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Aviva Technology Holding has raised $26.5 million in a funding round led by Sehat Sutardja and Weili Dai, the founders of Marvell Technology Group.
The round will enable Aviva Links to speed product development and expand sales and marketing for its high-speed data movement for in-car communications. The company has raised $33 million to date.
The multi-trillion automotive industry is undergoing an enormous transformation, driven by new technologies that are enabling rapid advancements in autonomous systems, telematics, and infotainment. The pandemic-driven worldwide semiconductor shortage will curb auto sales by $100 billion in 2021, according to professional services firm KPMG. But once that shortage is mitigated, technology will march on.
Vehicles will have vast amounts of data moving through them, and Aviva is building secured in-vehicle connectivity chips that can move this data at multi-gigabit speeds while meeting the performance, power, security, and cost requirements of this market.
The Aviva Links division in San Jose, California is run by David Young. In a statement, he said demand for Aviva’s tech is growing rapidly as car makers design next-generation vehicles for applications such as autonomous driving. In such cars, data has to be received and analyzed in nanoseconds with a great deal of accuracy. The results could be life-saving, Young said.
Sutardja and Dai spent a lifetime in the semiconductor industry and left a big legacy over two decades at Marvell, but they were also fired from Marvell in 2016 after investigators found accounting irregularities at the company.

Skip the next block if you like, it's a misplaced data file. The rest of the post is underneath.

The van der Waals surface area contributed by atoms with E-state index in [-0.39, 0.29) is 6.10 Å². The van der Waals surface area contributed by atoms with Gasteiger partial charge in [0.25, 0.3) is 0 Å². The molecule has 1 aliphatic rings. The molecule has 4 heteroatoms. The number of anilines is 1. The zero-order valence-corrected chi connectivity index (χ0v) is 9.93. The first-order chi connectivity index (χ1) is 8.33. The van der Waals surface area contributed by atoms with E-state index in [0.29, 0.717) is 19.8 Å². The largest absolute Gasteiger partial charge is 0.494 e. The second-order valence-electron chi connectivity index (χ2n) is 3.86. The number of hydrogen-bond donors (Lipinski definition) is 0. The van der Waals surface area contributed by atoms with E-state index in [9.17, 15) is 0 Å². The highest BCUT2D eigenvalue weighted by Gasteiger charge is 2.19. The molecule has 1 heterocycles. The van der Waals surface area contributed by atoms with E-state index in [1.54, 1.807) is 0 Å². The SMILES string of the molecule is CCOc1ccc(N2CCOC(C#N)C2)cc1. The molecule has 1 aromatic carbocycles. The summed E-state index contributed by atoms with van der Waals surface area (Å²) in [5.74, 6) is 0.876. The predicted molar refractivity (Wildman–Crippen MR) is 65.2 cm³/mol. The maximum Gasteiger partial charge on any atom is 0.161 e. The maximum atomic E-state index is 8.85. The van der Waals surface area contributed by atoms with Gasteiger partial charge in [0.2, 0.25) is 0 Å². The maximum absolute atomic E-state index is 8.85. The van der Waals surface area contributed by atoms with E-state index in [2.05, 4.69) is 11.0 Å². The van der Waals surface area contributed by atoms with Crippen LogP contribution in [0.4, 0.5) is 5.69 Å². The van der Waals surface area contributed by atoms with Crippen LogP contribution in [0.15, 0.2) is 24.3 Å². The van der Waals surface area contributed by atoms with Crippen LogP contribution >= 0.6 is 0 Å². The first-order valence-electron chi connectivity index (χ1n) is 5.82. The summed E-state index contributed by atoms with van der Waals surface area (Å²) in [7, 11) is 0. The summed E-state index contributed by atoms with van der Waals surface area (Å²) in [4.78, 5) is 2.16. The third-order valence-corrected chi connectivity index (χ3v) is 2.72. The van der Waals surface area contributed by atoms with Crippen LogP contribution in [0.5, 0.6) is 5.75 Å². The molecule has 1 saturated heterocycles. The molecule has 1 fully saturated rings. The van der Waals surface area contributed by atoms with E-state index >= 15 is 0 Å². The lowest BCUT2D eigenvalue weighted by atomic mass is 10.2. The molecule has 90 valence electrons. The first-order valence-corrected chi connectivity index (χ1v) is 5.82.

Still, Aviva has named Sutardja to its board of directors and did not mention the controversial past in its press release. Young described Sehat as a visionary with an unparalleled track record of innovation in the semiconductor industry. Sutardja said in a statement that secured high-speed data transfer inside vehicles is critical for the next wave of self-driving cars.
Aviva’s chips are built using advanced digital communication techniques that facilitate low-latency data movement at very high speeds. Existing chips were designed for the pre-self-driving era that needed basic functionality for human vision (think backup cameras). Now the market needs ways to move high-resolution uncompressed data for machine vision, including AI, to realize ADAS (Advanced Driver Assistance Systems) and infotainment functions.
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